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More is Less: Why Parties May Deliberately Write Incomplete Contracts

  • Maija Halonen-Akatwijuka
  • Oliver D. Hart

Why are contracts incomplete? Transaction costs and bounded rationality cannot be a total explanation since states of the world are often describable, foreseeable, and yet are not mentioned in a contract. Asymmetric information theories also have limitations. We offer an explanation based on "contracts as reference points". Including a contingency of the form, "The buyer will require a good in event E", has a benefit and a cost. The benefit is that if E occurs there is less to argue about; the cost is that the additional reference point provided by the outcome in E can hinder (re)negotiation in states outside E. We show that if parties agree about a reasonable division of surplus, an incomplete contract can be strictly superior to a contingent contract.

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Paper provided by National Bureau of Economic Research, Inc in its series NBER Working Papers with number 19001.

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Date of creation: Apr 2013
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Handle: RePEc:nbr:nberwo:19001
Note: CF LE
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  1. Paul Oyer, 2004. "Why Do Firms Use Incentives That Have No Incentive Effects?," Journal of Finance, American Finance Association, vol. 59(4), pages 1619-1650, 08.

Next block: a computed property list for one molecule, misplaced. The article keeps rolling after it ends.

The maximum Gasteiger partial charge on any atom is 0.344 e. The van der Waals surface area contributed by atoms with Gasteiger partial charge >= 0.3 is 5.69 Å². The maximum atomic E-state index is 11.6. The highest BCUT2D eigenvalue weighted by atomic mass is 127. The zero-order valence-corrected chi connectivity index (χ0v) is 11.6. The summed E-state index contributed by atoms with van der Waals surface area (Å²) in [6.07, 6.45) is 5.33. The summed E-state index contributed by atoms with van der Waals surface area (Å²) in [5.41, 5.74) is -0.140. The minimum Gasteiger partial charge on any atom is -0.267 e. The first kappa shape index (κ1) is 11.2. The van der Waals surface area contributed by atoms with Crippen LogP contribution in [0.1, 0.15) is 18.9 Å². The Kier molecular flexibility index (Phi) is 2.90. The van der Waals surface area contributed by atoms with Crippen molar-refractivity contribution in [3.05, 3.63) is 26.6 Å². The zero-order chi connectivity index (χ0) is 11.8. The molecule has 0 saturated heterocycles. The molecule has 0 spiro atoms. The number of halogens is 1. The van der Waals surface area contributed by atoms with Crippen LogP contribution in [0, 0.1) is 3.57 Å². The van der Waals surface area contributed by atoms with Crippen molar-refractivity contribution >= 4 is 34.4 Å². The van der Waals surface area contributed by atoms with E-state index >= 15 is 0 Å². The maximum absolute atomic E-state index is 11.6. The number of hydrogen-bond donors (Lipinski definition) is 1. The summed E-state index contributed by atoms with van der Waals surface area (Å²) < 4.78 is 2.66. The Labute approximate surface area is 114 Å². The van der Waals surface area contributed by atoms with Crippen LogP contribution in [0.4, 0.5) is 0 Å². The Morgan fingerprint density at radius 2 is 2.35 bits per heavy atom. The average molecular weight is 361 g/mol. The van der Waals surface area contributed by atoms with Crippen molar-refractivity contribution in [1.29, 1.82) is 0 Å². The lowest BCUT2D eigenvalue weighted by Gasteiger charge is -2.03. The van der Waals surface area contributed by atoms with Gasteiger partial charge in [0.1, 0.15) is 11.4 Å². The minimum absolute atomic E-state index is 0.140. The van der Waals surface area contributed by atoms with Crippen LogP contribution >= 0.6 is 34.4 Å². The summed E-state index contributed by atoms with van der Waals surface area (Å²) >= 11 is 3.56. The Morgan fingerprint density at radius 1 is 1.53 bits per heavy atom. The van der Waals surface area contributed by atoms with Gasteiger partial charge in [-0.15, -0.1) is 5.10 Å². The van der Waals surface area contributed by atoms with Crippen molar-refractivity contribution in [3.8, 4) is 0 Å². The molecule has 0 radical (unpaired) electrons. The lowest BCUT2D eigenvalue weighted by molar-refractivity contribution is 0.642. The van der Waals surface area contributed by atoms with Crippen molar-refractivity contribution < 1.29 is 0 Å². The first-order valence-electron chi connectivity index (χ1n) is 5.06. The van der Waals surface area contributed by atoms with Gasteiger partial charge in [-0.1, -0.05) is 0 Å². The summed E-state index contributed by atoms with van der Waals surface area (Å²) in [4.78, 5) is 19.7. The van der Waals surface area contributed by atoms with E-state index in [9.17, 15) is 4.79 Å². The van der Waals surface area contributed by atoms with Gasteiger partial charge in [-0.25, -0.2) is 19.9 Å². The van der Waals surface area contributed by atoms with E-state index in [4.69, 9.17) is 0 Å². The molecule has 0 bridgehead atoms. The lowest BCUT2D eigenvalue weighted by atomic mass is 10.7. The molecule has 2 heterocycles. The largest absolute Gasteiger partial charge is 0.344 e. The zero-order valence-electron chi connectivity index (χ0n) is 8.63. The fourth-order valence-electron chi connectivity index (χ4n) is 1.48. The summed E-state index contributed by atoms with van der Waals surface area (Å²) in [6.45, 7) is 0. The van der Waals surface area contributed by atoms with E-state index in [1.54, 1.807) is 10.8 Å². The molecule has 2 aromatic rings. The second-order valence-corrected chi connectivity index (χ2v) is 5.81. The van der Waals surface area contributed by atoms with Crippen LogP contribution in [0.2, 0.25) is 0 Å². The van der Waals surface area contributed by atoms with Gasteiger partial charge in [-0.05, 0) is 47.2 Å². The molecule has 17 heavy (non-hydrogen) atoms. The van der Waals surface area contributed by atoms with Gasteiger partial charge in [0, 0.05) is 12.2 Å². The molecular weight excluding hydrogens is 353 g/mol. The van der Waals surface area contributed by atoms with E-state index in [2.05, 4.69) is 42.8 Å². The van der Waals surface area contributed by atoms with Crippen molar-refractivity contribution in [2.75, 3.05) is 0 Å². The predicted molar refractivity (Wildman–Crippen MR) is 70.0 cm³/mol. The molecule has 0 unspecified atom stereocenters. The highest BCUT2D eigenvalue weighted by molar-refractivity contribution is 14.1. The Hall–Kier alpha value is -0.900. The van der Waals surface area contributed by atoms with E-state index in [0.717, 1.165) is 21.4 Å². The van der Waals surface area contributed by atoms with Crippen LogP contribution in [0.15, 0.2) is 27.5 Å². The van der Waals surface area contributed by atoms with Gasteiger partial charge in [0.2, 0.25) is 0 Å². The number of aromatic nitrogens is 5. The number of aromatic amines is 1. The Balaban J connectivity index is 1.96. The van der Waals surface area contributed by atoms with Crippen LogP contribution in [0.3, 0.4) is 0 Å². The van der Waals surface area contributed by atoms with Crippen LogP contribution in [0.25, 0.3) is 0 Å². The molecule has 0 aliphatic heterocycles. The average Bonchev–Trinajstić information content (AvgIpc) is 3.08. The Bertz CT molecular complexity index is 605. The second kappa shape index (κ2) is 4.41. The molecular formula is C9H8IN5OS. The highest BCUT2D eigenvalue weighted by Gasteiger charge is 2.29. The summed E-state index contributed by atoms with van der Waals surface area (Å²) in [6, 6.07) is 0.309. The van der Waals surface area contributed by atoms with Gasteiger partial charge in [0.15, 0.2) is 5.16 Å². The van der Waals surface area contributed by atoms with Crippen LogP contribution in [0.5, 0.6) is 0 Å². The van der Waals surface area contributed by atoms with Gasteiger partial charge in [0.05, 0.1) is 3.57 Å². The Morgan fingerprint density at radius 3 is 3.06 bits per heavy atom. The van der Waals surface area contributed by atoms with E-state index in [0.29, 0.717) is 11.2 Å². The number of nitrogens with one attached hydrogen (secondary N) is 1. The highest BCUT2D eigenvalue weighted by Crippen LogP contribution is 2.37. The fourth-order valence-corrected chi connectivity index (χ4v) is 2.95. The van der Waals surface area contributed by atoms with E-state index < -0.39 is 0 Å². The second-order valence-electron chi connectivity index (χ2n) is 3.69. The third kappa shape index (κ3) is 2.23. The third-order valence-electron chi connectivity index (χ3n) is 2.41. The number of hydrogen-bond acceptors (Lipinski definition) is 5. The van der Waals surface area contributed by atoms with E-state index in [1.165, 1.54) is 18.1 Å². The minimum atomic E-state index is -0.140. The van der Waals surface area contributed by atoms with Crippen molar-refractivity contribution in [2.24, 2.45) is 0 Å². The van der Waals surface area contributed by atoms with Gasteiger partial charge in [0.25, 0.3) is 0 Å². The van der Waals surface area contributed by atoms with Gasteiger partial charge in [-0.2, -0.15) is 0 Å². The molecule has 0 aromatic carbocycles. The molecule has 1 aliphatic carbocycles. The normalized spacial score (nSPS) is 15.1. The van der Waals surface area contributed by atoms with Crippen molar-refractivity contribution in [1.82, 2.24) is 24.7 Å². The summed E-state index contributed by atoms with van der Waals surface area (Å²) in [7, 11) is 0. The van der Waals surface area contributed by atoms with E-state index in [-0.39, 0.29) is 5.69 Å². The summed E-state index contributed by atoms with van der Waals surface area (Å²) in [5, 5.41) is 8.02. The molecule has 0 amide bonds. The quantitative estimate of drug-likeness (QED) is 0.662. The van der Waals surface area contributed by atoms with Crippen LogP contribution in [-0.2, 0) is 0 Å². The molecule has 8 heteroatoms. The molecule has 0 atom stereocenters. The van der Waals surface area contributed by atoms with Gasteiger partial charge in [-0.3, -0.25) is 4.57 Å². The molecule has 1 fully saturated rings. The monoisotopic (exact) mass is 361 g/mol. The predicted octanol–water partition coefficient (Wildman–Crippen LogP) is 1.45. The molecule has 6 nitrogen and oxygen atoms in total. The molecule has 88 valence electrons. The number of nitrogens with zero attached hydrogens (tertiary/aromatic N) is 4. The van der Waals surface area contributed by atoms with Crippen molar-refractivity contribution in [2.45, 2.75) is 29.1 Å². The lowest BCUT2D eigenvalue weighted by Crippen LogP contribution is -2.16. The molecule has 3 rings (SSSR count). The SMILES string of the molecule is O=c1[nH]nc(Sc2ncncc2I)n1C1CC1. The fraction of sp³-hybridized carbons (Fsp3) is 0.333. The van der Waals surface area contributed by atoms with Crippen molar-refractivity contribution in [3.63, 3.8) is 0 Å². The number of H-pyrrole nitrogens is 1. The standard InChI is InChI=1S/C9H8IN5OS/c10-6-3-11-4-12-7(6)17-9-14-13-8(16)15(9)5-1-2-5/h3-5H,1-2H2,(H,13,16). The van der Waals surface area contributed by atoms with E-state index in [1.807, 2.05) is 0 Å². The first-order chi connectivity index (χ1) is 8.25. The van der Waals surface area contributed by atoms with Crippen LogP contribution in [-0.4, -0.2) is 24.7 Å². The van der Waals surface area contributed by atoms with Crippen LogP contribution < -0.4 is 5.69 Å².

2. Bajari, Patrick & Tadelis, Steven, 2001. "Incentives versus Transaction Costs: A Theory of Procurement Contracts," RAND Journal of Economics, The RAND Corporation, vol. 32(3), pages 387-407, Autumn.
  3. David Card, 1984. "An Empirical Model of Wage Indexation Provisions in Union Contracts," NBER Working Papers 1388, National Bureau of Economic Research, Inc.
  4. Herold, Florian, 2010. "Contractual incompleteness as a signal of trust," Games and Economic Behavior, Elsevier, vol. 68(1), pages 180-191, January.
  5. Aghion, Philippe & Bolton, Patrick, 1987. "Contracts as a Barrier to Entry," American Economic Review, American Economic Association, vol. 77(3), pages 388-401, June.
  6. Fabian Herweg & Klaus Schmidt, 2012. "Loss Aversion and Ex Post Inefficient Renegotiation," CESifo Working Paper Series 4031, CESifo Group Munich.
  7. Ernst Fehr & Oliver Hart & Christian Zehnder, 2011. "Contracts as Reference Points--Experimental Evidence," American Economic Review, American Economic Association, vol. 101(2), pages 493-525, April.
  8. Oliver Hart & John Moore, 2008. "Contracts as Reference Points," The Quarterly Journal of Economics, Oxford University Press, vol. 123(1), pages 1-48.
  9. Ernst Fehr & Oliver Hart & Christian Zehnder, 2008. "Contracts as reference points � experimental evidence," IEW - Working Papers 393, Institute for Empirical Research in Economics - University of Zurich.
  10. Steven Shavell, 1980. "Damage Measures for Breach of Contract," Bell Journal of Economics, The RAND Corporation, vol. 11(2), pages 466-490, Autumn.
  11. Kathryn E. Spier, 1992. "Incomplete Contracts and Signalling," RAND Journal of Economics, The RAND Corporation, vol. 23(3), pages 432-443, Autumn.
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